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ALEC: The Largest Tax Hike in Kansas History?

“The Largest Tax Hike in Kansas History: Now What?” That was a title of the talk given by Jonathan Williams, from the American Legislative Exchange Council (ALEC), when he spoke to the Wichita Pachyderm Club on July 28.

When the title of the talk is misleading, then what?

In 2012, Kansas Gov. Brownback tried Laffer’s theory by cutting the income tax rates and exempting 330,000 businesses from paying taxes on pass-through income, called the LLC loophole. Because of the decline in tax income, Kansas cut school funding, deferred payments to the states pension fund, and borrowed heavily from the highway fund. To fill the budget holes, the legislature in 2015 increased sales taxes and cut state income tax deductions. The state’s major newspapers labeled that tax increase as a largest in state history.


After Gov. Brownback’s experiment with Arthur Laffer’s trickle-down theory left the state’s finances in shambles, the 2017 Legislature restored the taxes to their 2012 level and overrode Gov. Brownback’s veto of the budget. Mr. Williams claimed that was the largest tax increase in Kansas history. Is restoring taxes to a previous level actually a tax increase? When someone in the audience pointed out to him that Kansas’ major newspapers labeled the 2015 sales tax increase as a largest in state history, he disparagingly commented, “First of all, I don’t put a lot of stock in the state’s newspapers.”  He should.


The failure of Gov. Brownback’s tax experiment has been of great concern to ALEC, who represents the interests of Corporation and the wealthy. Laffer’s trickle-down theory has been one of ALEC’s main justifications for cutting state taxes in ways that benefit corporations and the wealthy. ALEC had hoped to persuade more states, and even the federal government, to  try Laffer’s tax cuts. Did he not realize that Kansas just tried cutting taxes, with disastrous effects?


According to Mr. Duane Goossen, a previous Kansas state treasurer, “ After five years of the Brownback experiment in Kansas, we know the real result. Kansas has an anemic economy and one of the lowest rates of job growth in the nation. A dramatic drop in revenue broke the state budget, wiped out reserves, significantly boosted state debt, and put public education at risk. And that part about everyone benefiting — well, it turns out that the bulk of the benefits went to the wealthiest Kansans while the tax bill to low-income Kansans went up.”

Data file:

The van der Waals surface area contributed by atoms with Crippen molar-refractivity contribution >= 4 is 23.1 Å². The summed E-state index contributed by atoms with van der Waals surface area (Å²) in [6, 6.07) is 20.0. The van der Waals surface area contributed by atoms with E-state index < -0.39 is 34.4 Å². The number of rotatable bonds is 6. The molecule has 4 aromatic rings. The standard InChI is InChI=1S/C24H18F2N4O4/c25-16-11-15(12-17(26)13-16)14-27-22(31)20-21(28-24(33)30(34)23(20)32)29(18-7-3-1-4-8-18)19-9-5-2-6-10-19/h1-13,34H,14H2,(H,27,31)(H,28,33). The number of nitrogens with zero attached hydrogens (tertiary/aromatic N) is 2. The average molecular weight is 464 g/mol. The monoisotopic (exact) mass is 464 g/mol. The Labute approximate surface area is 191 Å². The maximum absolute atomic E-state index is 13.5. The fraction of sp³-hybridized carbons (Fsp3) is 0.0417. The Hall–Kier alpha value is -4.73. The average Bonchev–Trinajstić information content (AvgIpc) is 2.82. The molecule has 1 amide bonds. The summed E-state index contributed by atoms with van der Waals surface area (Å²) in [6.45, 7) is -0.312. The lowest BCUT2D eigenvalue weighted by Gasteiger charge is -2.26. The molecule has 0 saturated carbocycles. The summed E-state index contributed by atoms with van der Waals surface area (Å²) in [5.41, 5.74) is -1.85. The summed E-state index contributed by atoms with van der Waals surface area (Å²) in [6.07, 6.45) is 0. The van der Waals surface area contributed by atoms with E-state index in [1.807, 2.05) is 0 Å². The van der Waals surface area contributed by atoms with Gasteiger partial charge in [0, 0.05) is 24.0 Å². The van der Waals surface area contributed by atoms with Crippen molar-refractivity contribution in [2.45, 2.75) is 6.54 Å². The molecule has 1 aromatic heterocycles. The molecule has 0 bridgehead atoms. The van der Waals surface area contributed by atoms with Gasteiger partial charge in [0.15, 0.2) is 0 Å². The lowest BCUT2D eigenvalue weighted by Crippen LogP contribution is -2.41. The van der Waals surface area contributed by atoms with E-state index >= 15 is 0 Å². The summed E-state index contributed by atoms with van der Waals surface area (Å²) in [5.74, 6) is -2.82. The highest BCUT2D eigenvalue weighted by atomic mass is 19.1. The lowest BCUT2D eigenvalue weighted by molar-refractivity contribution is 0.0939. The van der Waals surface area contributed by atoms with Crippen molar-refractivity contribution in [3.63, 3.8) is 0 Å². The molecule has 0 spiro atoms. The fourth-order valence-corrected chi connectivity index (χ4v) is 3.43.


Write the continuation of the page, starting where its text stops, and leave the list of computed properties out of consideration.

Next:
Mr. Williams apparently wanted to convince us that states with low taxes experience revenue growth, job growth, and a growing economy. To that end, Mr. Williams referred to Laffer’s research which claimed  that the nine states that have no income tax had the highest rates of job creation. But most of the growth was in Texas and in a carefully chosen time period when job growth was strong because of oil revenues and population growth.  Besides carefully picking his data, Laffer also ignored other economic indicators – and didn’t do a comparison with high tax states. If Laffer were correct, the nine States  with the highest income taxes should have failing economies. However, that is not the case, as shown below:


The nine states with high income taxes had higher economic growth , a much smaller decline in household income, and almost exactly the same unemployment rate. Laffer’s research was biased and would never stand up to peer review, yet many states have used it as a justification for income tax cuts for the wealthy.


When Gov. Brownback’s experiment was failing, he paid Arthur Laffer $75,000 in consultation fees to help him find what went wrong. Mr. Laffer’s advice was to just keep on with the experiment. Kansas did, and the budget deficit just got worse. It was also Mr. Williams’ opinion that we had not tried the tax cut experiment long enough.  But did we need to? Laffer convinced Reagan to cut taxes, and much of our current national debt can be traced back to then, as in the graph below.


While the link between tax cuts, economic growth, and revenue growth is tenuous, there is certainly a link between tax cuts and public debt. Kansas proved that.


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